Ryan L. at Penn State University writes:

I was under the impression that illegal immigrants were called illegal immigrants because they are in this country illegally. Did I miss something here? If the term offends them, then I have a great idea for them. Apply for legal citizenship just like my great grandparents did and take up the responisiblity of being an American.

Bill P. in Saint Paul, Minn., writes:

I enjoy your articles very much but I want to quibble about a grammatical point that has been irking me more and more in recent years: your column this week leads off with the claim that "local black leaders took offense with the idea."

You can't take offense "with" something, but "to" it. "With" doesn't make sense. You can agree with something, or disagree with it, but you have to take offense TO it!

I see more and more writers lately using prepositions interchangeably; I think it's because they don't teach in the schools anymore which preposition is appropriate in each construction.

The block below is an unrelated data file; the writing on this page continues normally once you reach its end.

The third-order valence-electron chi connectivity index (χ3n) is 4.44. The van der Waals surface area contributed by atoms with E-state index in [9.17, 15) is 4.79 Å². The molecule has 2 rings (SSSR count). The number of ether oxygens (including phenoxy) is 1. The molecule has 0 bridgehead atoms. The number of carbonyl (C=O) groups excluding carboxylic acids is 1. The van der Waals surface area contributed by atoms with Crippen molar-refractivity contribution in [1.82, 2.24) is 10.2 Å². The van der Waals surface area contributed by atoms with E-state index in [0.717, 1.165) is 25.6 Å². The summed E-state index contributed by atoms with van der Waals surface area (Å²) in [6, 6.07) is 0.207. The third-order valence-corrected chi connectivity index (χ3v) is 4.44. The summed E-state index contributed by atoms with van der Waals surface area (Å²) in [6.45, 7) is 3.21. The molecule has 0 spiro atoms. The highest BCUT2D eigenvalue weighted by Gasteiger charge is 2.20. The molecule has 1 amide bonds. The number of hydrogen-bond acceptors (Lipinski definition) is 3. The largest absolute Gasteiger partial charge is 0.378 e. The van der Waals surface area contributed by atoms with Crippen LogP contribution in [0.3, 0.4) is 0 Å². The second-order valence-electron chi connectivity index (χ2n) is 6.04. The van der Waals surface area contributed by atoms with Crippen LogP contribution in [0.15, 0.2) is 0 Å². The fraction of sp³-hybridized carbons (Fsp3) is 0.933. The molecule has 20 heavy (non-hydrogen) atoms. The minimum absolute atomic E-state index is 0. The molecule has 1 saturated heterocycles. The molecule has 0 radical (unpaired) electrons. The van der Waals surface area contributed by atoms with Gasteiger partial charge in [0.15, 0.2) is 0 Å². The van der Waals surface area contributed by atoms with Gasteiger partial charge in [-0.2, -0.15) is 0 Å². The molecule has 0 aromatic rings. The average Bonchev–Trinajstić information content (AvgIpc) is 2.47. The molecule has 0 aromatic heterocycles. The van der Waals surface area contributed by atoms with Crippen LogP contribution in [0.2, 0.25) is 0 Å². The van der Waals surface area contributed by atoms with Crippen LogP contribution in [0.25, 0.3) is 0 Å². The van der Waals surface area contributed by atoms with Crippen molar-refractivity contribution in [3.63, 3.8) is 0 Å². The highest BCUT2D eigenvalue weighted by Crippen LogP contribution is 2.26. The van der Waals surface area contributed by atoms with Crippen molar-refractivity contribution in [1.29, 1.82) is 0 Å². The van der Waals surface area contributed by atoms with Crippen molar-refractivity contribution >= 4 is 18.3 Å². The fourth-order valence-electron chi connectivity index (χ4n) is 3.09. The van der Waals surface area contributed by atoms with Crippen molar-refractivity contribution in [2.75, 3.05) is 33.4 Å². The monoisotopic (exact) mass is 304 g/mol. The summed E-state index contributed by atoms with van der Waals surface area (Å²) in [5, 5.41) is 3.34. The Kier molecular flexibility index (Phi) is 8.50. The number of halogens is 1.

Jeffrey B. at Camp LeMonier in Djibouti writes:

Sometimes I forget why I am over here in No-where Africa fighting the Global War on Terrorism. Then, after reading the Tongue Tied articles, I am reminded. It's not becausesomeone would prefer to be called African-American or black; it's not because someone feels bad because their child is an underachiever; it's not that those who have not gone through the proper process of entering this country feel bad because they are called "illegal."

It is because of all of the other Americans -- black, white, brown, red, yellow -- who are concerned with supporting their family, finding purpose, and enjoying freedom (though, most enjoy freedom unknowingly). The reason these ridiculous issues make the news is because they are uncommon. They are forgotten within the week, and it's business as usual. However, they do make for some humorous reading.

I am no super-patriot, but I enjoy giving back to a country that has given me so much opportunity. It has given me the opportunity to be as successful as I want or as unproductive as I want. That is what America offers to its citizens -- the opportunity for you to find purpose, to choose to make a difference or not, good or bad, right or wrong -- opportunity.